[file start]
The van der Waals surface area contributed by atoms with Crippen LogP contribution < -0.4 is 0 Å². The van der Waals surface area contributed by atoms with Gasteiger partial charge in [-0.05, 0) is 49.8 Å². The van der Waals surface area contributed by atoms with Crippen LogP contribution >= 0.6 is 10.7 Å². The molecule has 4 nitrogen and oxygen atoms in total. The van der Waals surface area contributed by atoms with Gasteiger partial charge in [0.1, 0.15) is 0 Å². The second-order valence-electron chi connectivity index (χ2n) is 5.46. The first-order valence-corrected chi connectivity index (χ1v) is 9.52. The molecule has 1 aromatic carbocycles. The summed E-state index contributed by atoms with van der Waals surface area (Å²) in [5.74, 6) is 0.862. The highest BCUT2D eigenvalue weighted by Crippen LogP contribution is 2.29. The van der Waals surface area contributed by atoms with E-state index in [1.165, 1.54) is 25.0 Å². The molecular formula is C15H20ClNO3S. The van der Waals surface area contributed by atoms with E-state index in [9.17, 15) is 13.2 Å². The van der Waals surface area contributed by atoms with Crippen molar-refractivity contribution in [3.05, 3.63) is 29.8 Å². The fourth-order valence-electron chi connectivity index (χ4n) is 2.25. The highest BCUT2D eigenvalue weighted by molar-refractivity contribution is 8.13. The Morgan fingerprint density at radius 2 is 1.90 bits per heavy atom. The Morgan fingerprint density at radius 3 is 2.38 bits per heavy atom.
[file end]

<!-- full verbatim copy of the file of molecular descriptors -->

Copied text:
The van der Waals surface area contributed by atoms with Crippen LogP contribution < -0.4 is 0 Å². The van der Waals surface area contributed by atoms with Gasteiger partial charge in [-0.05, 0) is 49.8 Å². The van der Waals surface area contributed by atoms with Crippen LogP contribution >= 0.6 is 10.7 Å². The molecule has 4 nitrogen and oxygen atoms in total. The van der Waals surface area contributed by atoms with Gasteiger partial charge in [0.1, 0.15) is 0 Å². The second-order valence-electron chi connectivity index (χ2n) is 5.46. The first-order valence-corrected chi connectivity index (χ1v) is 9.52. The molecule has 1 aromatic carbocycles. The summed E-state index contributed by atoms with van der Waals surface area (Å²) in [5.74, 6) is 0.862. The highest BCUT2D eigenvalue weighted by Crippen LogP contribution is 2.29. The van der Waals surface area contributed by atoms with E-state index in [1.165, 1.54) is 25.0 Å². The molecular formula is C15H20ClNO3S. The van der Waals surface area contributed by atoms with E-state index in [9.17, 15) is 13.2 Å². The van der Waals surface area contributed by atoms with Crippen molar-refractivity contribution in [3.05, 3.63) is 29.8 Å². The fourth-order valence-electron chi connectivity index (χ4n) is 2.25. The highest BCUT2D eigenvalue weighted by molar-refractivity contribution is 8.13. The Morgan fingerprint density at radius 2 is 1.90 bits per heavy atom. The Morgan fingerprint density at radius 3 is 2.38 bits per heavy atom.